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Texts of executions and hatred removed from Saudi curricula

Saudi Arabia has for the first time removed texts from its curricula that incite hatred towards other religions in the new editions of school textbooks, according to a report by the Institute for Monitoring Peace and Cultural Tolerance in School Education.

According to Time magazine, Saudi Arabia has embarked on new reform measures, represented by removing materials that contain offensive language towards other religions, and replacing them with more moderate and tolerant texts.

The magazine pointed out that the new amendments included the removal of hate lessons, whether towards Christianity or Judaism, and even against homosexuals, in addition to the Islamic dictates of defending the faith using violence.

A spokesman for the Saudi Embassy in Washington, Fahad Nazer, said that Saudi education officials found “some materials that were considered objectionable and offensive” in the Kingdom’s textbooks and made “concerted efforts to remove all of these materials from the entire curriculum” and to replace “these offensive materials with lessons that were taught.”

However, the report of the Institute for Monitoring Peace and Cultural Tolerance in School Education, which is based in Jerusalem, did not note any new additions to the parts deleted during the recent revisions.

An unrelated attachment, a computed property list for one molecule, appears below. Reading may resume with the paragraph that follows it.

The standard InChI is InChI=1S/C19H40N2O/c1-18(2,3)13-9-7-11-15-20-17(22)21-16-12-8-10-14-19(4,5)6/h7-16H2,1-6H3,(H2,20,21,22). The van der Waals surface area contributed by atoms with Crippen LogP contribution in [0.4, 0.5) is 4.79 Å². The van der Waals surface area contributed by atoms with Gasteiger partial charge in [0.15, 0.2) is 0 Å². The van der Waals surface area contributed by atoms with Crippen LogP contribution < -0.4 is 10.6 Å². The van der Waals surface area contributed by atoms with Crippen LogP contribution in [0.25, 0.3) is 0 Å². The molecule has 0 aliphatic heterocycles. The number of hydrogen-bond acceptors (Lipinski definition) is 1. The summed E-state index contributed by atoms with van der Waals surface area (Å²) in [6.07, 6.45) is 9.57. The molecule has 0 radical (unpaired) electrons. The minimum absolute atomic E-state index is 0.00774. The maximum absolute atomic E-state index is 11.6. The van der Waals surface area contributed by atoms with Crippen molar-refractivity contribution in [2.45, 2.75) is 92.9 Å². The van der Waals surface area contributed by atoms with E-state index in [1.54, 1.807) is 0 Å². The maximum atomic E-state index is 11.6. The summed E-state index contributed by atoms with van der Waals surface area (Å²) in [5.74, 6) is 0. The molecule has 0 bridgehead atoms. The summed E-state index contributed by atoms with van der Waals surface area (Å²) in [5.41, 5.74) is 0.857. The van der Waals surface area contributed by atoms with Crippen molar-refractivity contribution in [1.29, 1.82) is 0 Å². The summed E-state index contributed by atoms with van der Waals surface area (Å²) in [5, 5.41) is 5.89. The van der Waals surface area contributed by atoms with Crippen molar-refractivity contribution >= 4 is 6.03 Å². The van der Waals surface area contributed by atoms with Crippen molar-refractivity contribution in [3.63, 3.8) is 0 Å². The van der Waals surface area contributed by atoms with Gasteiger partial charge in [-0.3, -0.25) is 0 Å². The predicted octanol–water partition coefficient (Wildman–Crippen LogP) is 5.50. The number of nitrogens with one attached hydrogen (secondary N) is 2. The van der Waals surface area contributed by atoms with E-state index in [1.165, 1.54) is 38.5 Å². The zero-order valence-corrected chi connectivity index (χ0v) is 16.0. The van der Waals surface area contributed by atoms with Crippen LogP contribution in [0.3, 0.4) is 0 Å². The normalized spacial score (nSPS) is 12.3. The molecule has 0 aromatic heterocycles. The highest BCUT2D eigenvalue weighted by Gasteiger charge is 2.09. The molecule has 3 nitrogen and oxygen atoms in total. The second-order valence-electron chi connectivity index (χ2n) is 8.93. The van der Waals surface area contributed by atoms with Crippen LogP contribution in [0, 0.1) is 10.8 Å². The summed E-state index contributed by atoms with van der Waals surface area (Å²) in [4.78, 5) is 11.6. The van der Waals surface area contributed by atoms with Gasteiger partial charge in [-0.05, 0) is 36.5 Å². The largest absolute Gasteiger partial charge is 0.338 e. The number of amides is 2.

The Executive Director of the Institute for Monitoring Peace and Cultural Tolerance in School Education, Marcus Schiff, said, “This change calls for optimism… It is a real institutional effort at the highest levels to modernize the educational curricula in Saudi Arabia.”

According to the report, the most intolerant parts of these curricula were omitted, including the death penalty in all its forms for “adultery, acts of homosexuality and acts of witchcraft,” according to the previous description of these curricula.

Two US State Department officials told Time magazine that the credit for the new changes is due to the young Crown Prince Mohammed bin Salman, adding, “The administration supports textbooks free of intolerance and violence, and also supports the development of the Saudi teacher training program.”

The two officials, who spoke on condition of anonymity, confirm that President Donald Trump has given the Saudi Crown Prince space to conduct reforms in the country by paying attention to the Kingdom’s concerns about Iran’s regional ambitions.

Mohammed bin Salman has undertaken landmark social reforms since becoming Crown Prince in the oil-rich Gulf kingdom in 2017, as he strengthened women’s rights in particular by allowing women to drive, obtain passports, and travel abroad without permission from a guardian.

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